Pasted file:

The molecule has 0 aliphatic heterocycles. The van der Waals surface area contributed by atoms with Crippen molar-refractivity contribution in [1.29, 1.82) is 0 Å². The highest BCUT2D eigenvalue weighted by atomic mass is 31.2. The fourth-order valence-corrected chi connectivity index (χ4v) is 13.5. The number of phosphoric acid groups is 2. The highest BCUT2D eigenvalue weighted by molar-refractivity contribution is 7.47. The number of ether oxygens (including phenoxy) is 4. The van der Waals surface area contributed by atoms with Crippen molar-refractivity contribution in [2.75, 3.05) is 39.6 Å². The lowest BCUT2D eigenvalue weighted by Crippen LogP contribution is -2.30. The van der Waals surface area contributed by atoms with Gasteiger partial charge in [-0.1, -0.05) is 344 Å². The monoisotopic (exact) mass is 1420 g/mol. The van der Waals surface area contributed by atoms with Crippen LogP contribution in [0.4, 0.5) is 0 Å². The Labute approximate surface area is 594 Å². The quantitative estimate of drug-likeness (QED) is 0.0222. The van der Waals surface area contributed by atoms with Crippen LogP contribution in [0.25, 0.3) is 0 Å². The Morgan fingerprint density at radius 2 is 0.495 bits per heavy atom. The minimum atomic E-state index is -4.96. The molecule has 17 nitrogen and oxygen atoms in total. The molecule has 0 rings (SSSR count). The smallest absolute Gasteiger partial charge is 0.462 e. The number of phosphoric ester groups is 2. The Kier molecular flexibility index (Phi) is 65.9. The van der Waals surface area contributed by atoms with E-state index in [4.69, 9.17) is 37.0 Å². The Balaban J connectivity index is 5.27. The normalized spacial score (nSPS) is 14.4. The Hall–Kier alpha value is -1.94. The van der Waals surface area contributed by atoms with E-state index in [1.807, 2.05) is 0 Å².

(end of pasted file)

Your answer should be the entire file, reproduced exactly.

The molecule has 0 aliphatic heterocycles. The van der Waals surface area contributed by atoms with Crippen molar-refractivity contribution in [1.29, 1.82) is 0 Å². The highest BCUT2D eigenvalue weighted by atomic mass is 31.2. The fourth-order valence-corrected chi connectivity index (χ4v) is 13.5. The number of phosphoric acid groups is 2. The highest BCUT2D eigenvalue weighted by molar-refractivity contribution is 7.47. The number of ether oxygens (including phenoxy) is 4. The van der Waals surface area contributed by atoms with Crippen molar-refractivity contribution in [2.75, 3.05) is 39.6 Å². The lowest BCUT2D eigenvalue weighted by Crippen LogP contribution is -2.30. The van der Waals surface area contributed by atoms with Gasteiger partial charge in [-0.1, -0.05) is 344 Å². The monoisotopic (exact) mass is 1420 g/mol. The van der Waals surface area contributed by atoms with Crippen LogP contribution in [0.4, 0.5) is 0 Å². The Labute approximate surface area is 594 Å². The quantitative estimate of drug-likeness (QED) is 0.0222. The van der Waals surface area contributed by atoms with Crippen LogP contribution in [0.25, 0.3) is 0 Å². The Morgan fingerprint density at radius 2 is 0.495 bits per heavy atom. The minimum atomic E-state index is -4.96. The molecule has 17 nitrogen and oxygen atoms in total. The molecule has 0 rings (SSSR count). The smallest absolute Gasteiger partial charge is 0.462 e. The number of phosphoric ester groups is 2. The Kier molecular flexibility index (Phi) is 65.9. The van der Waals surface area contributed by atoms with E-state index in [4.69, 9.17) is 37.0 Å². The Balaban J connectivity index is 5.27. The normalized spacial score (nSPS) is 14.4. The Hall–Kier alpha value is -1.94. The van der Waals surface area contributed by atoms with E-state index in [1.807, 2.05) is 0 Å².